What Does Dogme95 Think of Martin Scorsese?

By on November 10, 2019

Because the debate Martin Scorsese started with his criticism of superhero movies not being true “cinema” has been such big and unavoidable news, it got me to thinking about the fuss being made over the anti-aging process used in “The Irishman.”  Then I remembered back on how his 2011 “Hugo” won five Oscars, all technical.  Then I remembered back to the Lars Van Trier-led Dogme95, which strived for as natural a film making process and result as possible (no special lighting or filters, etc.).  Here are several articles about Dogme95 if you are not familiar:


To save you a few mouse clicks or finger pokes, here are the Dogme95 goals and rules (taken from the Wikipedia page):

Goals and rules

The goal of the Dogme collective is to “purify” filmmaking by refusing expensive and spectacular special effects, post-production modifications and other technical gimmicks. The filmmakers concentrate on the story and the actors’ performances. They claim this approach may better engage the audience, as they are not “alienated or distracted by overproduction”. To this end, von Trier and Vinterberg produced ten rules to which any Dogme film must conform. These rules, referred to as the “Vow of Chastity”, are as follows:[1]

  1. Shooting must be done on location. Props and sets must not be brought in (if a particular prop is necessary for the story, a location must be chosen where this prop is to be found).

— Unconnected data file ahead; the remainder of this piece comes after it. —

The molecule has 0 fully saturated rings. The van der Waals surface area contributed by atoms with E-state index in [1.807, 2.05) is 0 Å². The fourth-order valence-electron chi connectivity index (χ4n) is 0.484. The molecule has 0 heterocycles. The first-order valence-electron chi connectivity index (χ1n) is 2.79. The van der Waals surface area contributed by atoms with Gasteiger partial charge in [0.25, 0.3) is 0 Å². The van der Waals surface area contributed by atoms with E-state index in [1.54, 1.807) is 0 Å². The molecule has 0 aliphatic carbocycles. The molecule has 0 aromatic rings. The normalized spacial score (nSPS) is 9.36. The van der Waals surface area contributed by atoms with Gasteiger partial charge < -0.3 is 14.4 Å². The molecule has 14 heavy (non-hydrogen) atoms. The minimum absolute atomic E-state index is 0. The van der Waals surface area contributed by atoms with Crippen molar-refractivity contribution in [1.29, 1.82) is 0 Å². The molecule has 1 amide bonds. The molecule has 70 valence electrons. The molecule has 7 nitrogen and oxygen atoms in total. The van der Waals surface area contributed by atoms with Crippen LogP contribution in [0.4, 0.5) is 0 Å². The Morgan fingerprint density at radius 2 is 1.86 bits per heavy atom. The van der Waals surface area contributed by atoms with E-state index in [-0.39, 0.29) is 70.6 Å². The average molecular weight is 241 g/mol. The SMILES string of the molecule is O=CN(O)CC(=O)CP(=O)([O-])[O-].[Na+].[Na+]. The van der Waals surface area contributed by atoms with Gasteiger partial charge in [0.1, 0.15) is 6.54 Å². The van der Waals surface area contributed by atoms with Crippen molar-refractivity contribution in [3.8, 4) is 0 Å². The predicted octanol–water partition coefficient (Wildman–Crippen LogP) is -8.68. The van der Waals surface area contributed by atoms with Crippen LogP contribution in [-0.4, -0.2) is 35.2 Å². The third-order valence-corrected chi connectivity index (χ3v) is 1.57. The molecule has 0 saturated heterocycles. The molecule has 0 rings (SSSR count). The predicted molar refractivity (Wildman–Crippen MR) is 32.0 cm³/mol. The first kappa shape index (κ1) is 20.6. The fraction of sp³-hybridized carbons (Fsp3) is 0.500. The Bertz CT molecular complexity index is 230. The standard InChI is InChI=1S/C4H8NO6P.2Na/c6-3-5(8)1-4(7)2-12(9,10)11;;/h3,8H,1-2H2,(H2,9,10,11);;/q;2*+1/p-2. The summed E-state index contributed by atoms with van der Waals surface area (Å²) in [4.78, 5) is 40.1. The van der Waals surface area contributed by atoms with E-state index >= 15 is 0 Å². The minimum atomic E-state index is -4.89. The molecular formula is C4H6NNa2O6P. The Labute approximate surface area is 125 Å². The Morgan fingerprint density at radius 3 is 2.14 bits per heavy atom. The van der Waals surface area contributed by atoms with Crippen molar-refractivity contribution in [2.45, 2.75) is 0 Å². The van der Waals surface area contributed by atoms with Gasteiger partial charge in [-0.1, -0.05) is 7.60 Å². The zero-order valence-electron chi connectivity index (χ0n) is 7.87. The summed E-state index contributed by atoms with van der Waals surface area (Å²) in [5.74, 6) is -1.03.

2. The sound must never be produced apart from the images or vice versa. (Music must not be used unless it occurs where the scene is being shot.)
  3. The camera must be hand-held. Any movement or immobility attainable in the hand is permitted.
  4. The film must be in colour. Special lighting is not acceptable. (If there is too little light for exposure the scene must be cut or a single lamp be attached to the camera.)
  5. Optical work and filters are forbidden.
  6. The film must not contain superficial action. (Murders, weapons, etc. must not occur.)
  7. Temporal and geographical alienation are forbidden. (That is to say that the film takes place here and now.)
  8. Genre movies are not acceptable.
  9. The film format must be Academy 35 mm.
  10. The director must not be credited.

They may as well move #10 to #1 because it seems like it would be a deal breaker for some/most film makers and there’d be no need to even look at the rest of the list. I’d love to know what the Dogme95 purists think of Scorsese’s current EFX-reliant film making style (or repeated need to return to gangsters and violence or glorifying repellant characters, wages-of-sin morality or not), especially considering how giddy Scorsese was at winning all those Hugo technical Oscars (and none relative to the film’s substance or performances).  How easy it would be for Dogme95 proponents to criticize Scorsese for not meeting THEIR criteria for what cinema is, and they would have more substantial backing than what Scorsese has for the superhero movies.  The Dogme95 folks have not said anything because, despite their own take on cinema, they understand that there should be no bounds within the universe of film making and therein lies the medium’s beauty, power and limitless potential.  Storytelling is storytelling. There is no genre I will avoid if a movie is good and none I will race to mindlessly regardless of quality. I know people who consider themselves open-minded yet refuse to watch sci-fi or animated features. Their loss.